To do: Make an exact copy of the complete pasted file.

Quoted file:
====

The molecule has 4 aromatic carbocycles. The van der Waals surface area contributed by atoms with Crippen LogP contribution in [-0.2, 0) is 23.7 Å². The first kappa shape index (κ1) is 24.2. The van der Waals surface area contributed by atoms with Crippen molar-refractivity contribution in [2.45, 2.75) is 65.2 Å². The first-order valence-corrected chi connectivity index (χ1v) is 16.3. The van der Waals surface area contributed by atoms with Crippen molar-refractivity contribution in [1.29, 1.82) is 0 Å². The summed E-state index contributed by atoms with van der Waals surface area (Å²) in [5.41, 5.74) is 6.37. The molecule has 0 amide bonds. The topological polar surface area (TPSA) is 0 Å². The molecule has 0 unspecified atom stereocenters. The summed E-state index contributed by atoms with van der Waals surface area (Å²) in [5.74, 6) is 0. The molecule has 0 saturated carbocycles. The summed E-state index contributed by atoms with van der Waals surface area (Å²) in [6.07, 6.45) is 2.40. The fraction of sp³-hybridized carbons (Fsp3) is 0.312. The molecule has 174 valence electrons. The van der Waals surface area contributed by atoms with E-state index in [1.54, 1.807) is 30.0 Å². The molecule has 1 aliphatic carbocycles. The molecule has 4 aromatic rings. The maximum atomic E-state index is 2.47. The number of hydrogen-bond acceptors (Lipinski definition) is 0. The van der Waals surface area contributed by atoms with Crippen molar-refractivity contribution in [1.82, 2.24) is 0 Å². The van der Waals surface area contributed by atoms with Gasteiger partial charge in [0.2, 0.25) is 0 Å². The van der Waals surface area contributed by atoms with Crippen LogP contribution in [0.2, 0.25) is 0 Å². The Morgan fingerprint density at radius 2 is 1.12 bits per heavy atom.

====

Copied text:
The molecule has 4 aromatic carbocycles. The van der Waals surface area contributed by atoms with Crippen LogP contribution in [-0.2, 0) is 23.7 Å². The first kappa shape index (κ1) is 24.2. The van der Waals surface area contributed by atoms with Crippen molar-refractivity contribution in [2.45, 2.75) is 65.2 Å². The first-order valence-corrected chi connectivity index (χ1v) is 16.3. The van der Waals surface area contributed by atoms with Crippen molar-refractivity contribution in [1.29, 1.82) is 0 Å². The summed E-state index contributed by atoms with van der Waals surface area (Å²) in [5.41, 5.74) is 6.37. The molecule has 0 amide bonds. The topological polar surface area (TPSA) is 0 Å². The molecule has 0 unspecified atom stereocenters. The summed E-state index contributed by atoms with van der Waals surface area (Å²) in [5.74, 6) is 0. The molecule has 0 saturated carbocycles. The summed E-state index contributed by atoms with van der Waals surface area (Å²) in [6.07, 6.45) is 2.40. The fraction of sp³-hybridized carbons (Fsp3) is 0.312. The molecule has 174 valence electrons. The van der Waals surface area contributed by atoms with E-state index in [1.54, 1.807) is 30.0 Å². The molecule has 1 aliphatic carbocycles. The molecule has 4 aromatic rings. The maximum atomic E-state index is 2.47. The number of hydrogen-bond acceptors (Lipinski definition) is 0. The van der Waals surface area contributed by atoms with Crippen molar-refractivity contribution in [1.82, 2.24) is 0 Å². The van der Waals surface area contributed by atoms with Gasteiger partial charge in [0.2, 0.25) is 0 Å². The van der Waals surface area contributed by atoms with Crippen LogP contribution in [0.2, 0.25) is 0 Å². The Morgan fingerprint density at radius 2 is 1.12 bits per heavy atom.